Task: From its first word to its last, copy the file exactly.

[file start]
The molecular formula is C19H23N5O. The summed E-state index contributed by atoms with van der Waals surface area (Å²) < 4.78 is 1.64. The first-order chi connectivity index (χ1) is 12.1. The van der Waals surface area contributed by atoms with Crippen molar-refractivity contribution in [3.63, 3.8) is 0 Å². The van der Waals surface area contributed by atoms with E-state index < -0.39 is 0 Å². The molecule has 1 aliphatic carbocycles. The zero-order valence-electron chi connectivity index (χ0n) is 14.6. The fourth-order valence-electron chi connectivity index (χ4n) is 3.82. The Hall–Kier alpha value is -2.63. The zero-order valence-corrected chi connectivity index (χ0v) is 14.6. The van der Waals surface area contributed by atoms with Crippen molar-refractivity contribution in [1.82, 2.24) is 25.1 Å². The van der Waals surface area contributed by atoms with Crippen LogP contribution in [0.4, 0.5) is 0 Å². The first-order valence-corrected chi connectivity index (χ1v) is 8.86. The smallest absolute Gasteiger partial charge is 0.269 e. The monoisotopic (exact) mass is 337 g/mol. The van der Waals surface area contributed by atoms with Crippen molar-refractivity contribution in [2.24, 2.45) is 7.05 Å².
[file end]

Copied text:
The molecular formula is C19H23N5O. The summed E-state index contributed by atoms with van der Waals surface area (Å²) < 4.78 is 1.64. The first-order chi connectivity index (χ1) is 12.1. The van der Waals surface area contributed by atoms with Crippen molar-refractivity contribution in [3.63, 3.8) is 0 Å². The van der Waals surface area contributed by atoms with E-state index < -0.39 is 0 Å². The molecule has 1 aliphatic carbocycles. The zero-order valence-electron chi connectivity index (χ0n) is 14.6. The fourth-order valence-electron chi connectivity index (χ4n) is 3.82. The Hall–Kier alpha value is -2.63. The zero-order valence-corrected chi connectivity index (χ0v) is 14.6. The van der Waals surface area contributed by atoms with Crippen molar-refractivity contribution in [1.82, 2.24) is 25.1 Å². The van der Waals surface area contributed by atoms with Crippen LogP contribution in [0.4, 0.5) is 0 Å². The first-order valence-corrected chi connectivity index (χ1v) is 8.86. The smallest absolute Gasteiger partial charge is 0.269 e. The monoisotopic (exact) mass is 337 g/mol. The van der Waals surface area contributed by atoms with Crippen molar-refractivity contribution in [2.24, 2.45) is 7.05 Å².